Cascading 3.2 User Guide - Cascades

1. Introduction

1.1. What Is Cascading?

2. Diving into the APIs

2.1. Anatomy of a Word-Count Application

3. Cascading Basic Concepts

3.1. Terminology

3.3. Pipes

3.4. Platforms

3.6. Sink Modes

3.7. Flows

4. Tuple Fields

4.1. Field Sets

5. Pipe Assemblies

5.1. Each and Every Pipes

5.2. Merge

5.3. GroupBy

5.4. CoGroup

5.5. HashJoin

6. Flows

6.1. Creating Flows from Pipe Assemblies

7. Cascades

7.1. Creating a Cascade

8. Configuring

8.1. Introduction

9. Local Platform

9.1. Building an Application

10. The Apache Hadoop Platforms

10.1. What is Apache Hadoop?

11. Apache Hadoop MapReduce Platform

11.1. Configuring Applications

11.3. Building

12. Apache Tez Platform

12.1. Configuring Applications

12.2. Building

13. Using and Developing Operations

13.1. Introduction

13.2. Functions

13.3. Filters

13.4. Aggregators

13.5. Buffers

14. Custom Taps and Schemes

14.1. Introduction

14.2. Custom Taps

15. Advanced Processing

15.1. SubAssemblies

16. Built-In Operations

16.1. Identity Function

16.9. Assertions

16.11. Buffers

17. Built-in SubAssemblies

17.1. Optimized Aggregations

18. Cascading Best Practices

18.1. Unit Testing

19. Extending Cascading

19.1. Scripting

20. Cookbook: Code Examples of Cascading Idioms

20.1. Tuples and Fields

20.5. API Usage

21. The Cascading Process Planner

21.1. FlowConnector

21.3. RuleRegistry



A Cascade allows multiple Flow instances to be executed as a single logical unit. If there are dependencies between the Flows, they are executed in the correct order.

Further, Cascade instances act like a compiler build file: a Cascade only executes Flows that have stale sinks (i.e., output data that is older than the input data). For more about flows and sinks, see Skipping Flows.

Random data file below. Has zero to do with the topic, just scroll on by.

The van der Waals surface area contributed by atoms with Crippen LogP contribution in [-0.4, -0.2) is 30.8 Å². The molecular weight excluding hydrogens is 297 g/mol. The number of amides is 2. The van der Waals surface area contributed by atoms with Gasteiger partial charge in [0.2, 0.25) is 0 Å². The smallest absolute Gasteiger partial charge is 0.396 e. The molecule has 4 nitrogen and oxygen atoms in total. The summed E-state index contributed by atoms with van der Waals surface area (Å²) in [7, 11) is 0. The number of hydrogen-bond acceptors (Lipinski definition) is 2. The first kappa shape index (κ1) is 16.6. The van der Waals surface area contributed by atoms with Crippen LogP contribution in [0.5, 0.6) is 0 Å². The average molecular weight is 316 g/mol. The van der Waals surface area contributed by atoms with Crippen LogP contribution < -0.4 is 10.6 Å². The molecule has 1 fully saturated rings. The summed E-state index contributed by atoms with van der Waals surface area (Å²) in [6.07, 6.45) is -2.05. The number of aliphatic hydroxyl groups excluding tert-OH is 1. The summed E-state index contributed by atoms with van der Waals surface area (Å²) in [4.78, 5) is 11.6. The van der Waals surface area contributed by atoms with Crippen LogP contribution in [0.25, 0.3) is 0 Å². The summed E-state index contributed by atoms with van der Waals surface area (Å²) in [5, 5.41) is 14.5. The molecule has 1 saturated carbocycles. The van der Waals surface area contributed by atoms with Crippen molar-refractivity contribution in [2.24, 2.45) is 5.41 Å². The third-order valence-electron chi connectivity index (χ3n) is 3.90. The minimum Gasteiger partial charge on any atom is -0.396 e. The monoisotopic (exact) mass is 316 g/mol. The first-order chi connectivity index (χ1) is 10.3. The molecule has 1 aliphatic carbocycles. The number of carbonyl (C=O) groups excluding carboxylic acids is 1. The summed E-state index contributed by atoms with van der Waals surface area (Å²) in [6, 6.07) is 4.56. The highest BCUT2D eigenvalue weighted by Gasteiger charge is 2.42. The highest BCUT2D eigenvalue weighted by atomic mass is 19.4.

Creating a Cascade

Example 1. Creating a new Cascade
CascadeConnector connector = new CascadeConnector();
Cascade cascade = connector.connect( flowFirst, flowSecond, flowThird );

When passing Flows to the CascadeConnector, order is not important. The CascadeConnector automatically identifies the dependencies between the given Flows and creates a scheduler that starts each Flow as its data sources become available. If two or more Flow instances have no interdependencies, they are submitted together so that they can execute in parallel.

If an instance of cascading.flow.FlowSkipStrategy is given to a Cascade instance (via the Cascade.setFlowSkipStrategy() method), it is checked for every Flow instance managed by that Cascade, and all skip strategies on those Flow instances are ignored.

The Cascade Topological Scheduler

Cascading has a simple class, Cascade, that executes a collection of Cascading Flows on a target cluster in dependency order.

The CascadeConnector class constructs a Cascade by building a virtual, internal graph that renders each Flow as a "vertex" and renders each file as an "edge." As a Cascade executes, the processes trace the topology of the graph by plotting each vertex in order of dependencies. When all incoming edges (i.e., files) of a vertex are available, it is scheduled on the cluster.

Consider the following example.

  • Flow 1 reads input file A and outputs B.

  • Flow 2 expects input B and outputs C and D.

  • Flow 3 expects input C and outputs E.

In the example above, Flow 1 goes first, Flow 2 goes second, and Flow 3 is last.

If two or more Flows are independent of one another, they are scheduled concurrently.

By default, if any outputs from a Flow are newer than the inputs, the Flow is skipped. The assumption is that the Flow was executed recently, since the output is not stale. So there is no reason to re-execute it and use up resources or add time to the application. A compiler behaves analogously when a source file is not updated before a recompile.

The Cascade topological scheduler is particularly helpful when you have a large set of jobs, with varying interdependencies, that must be executed as a logical unit. You can just pass the jobs to the CascadeConnector, which can determine the sequence of flows to uphold the dependency order.